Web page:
Right before I could call the nurses and tell them LET’S DO THIS!
They came in and told me that nothing was changing on the monitor. I told them that I’d thought about it and they were right and gave them the okay and instantly the scene changed quicker than a theatre set. I went from being in a very quiet, dim room alone with my sister and a visit from a nurse every 30 minutes or so, to the lights being cut on and I’m being wheeled into the hallway, down the hall, and to a bright operating room with about fifteen doctors and nurses introducing themselves to me with masks on and all kinds of things going on so fast it made my head spin. The whole time, I was having painful contractions and I was so terrified, tired, nervous, hungry, uncomfortable, and freaked out that I was shaking violently. I somehow managed to scoot onto the operating table, willingly, and they sat me up to give me the shots in my back to numb me from the chest down. It felt like what I imagine a scorpion sting might feel like in my lower back and a nurse held my shoulders and coaxed me into it.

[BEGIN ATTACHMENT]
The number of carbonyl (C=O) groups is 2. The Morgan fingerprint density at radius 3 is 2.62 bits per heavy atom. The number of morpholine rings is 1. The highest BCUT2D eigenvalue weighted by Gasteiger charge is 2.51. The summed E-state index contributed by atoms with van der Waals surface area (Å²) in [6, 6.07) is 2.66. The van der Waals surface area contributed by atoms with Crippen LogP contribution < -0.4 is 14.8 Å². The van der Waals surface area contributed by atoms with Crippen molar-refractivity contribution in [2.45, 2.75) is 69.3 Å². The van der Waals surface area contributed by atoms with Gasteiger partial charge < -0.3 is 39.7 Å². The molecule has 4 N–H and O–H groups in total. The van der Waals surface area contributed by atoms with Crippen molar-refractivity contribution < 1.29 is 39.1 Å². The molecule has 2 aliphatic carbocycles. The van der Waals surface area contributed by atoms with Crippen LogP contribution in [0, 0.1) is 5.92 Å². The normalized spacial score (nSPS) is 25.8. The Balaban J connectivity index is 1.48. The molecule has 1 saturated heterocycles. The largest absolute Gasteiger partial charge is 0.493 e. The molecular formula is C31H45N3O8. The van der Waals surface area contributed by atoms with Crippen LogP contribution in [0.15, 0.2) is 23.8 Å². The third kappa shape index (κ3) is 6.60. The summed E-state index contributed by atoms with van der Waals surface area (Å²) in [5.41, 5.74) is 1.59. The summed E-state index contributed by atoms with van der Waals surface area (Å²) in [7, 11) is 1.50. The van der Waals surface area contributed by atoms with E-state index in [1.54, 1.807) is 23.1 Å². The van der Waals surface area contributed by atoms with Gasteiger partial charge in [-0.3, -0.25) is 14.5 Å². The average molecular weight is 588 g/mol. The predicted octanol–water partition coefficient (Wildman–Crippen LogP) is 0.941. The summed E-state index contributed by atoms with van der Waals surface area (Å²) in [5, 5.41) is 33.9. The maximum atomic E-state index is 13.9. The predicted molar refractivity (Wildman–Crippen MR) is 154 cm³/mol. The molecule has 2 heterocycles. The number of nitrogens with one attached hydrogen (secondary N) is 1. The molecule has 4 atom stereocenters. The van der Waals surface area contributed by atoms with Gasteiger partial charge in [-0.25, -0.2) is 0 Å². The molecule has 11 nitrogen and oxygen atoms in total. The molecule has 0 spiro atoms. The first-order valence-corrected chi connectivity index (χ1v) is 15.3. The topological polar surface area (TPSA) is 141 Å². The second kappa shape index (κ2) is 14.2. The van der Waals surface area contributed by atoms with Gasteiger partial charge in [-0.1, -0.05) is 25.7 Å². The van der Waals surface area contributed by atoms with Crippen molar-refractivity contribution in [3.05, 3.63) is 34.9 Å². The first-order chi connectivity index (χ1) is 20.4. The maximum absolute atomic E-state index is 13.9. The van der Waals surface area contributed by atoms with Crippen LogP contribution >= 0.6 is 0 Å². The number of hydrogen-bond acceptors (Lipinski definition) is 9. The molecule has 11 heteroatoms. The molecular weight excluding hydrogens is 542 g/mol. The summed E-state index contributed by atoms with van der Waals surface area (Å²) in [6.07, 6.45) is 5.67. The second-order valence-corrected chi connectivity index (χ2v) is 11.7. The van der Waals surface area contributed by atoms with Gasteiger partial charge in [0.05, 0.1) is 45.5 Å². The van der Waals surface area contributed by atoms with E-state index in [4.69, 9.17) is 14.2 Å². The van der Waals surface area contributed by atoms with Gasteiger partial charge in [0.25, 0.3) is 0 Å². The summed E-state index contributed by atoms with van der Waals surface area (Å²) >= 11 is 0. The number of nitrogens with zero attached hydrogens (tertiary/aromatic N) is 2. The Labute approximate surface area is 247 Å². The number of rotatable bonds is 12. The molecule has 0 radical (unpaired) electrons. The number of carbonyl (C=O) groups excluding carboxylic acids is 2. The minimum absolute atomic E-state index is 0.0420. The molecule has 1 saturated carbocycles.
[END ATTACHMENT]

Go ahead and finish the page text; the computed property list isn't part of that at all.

I was laid back down and began to feel my lower body tingle as my arms were spread straight out as if I were being crucified. I was still shaking uncontrollably and never relented until an hour after the operation was over.
I fixed my gaze on anything that would keep me from thinking about what was going on beyond the blue sheet they curtained at my chest as the doctors discussed various things with one another. I felt my body being shifted yet felt nothing but warmth. From my chest down, My body felt like a heavy, warm pantyhose type of bag filled entirely with sand.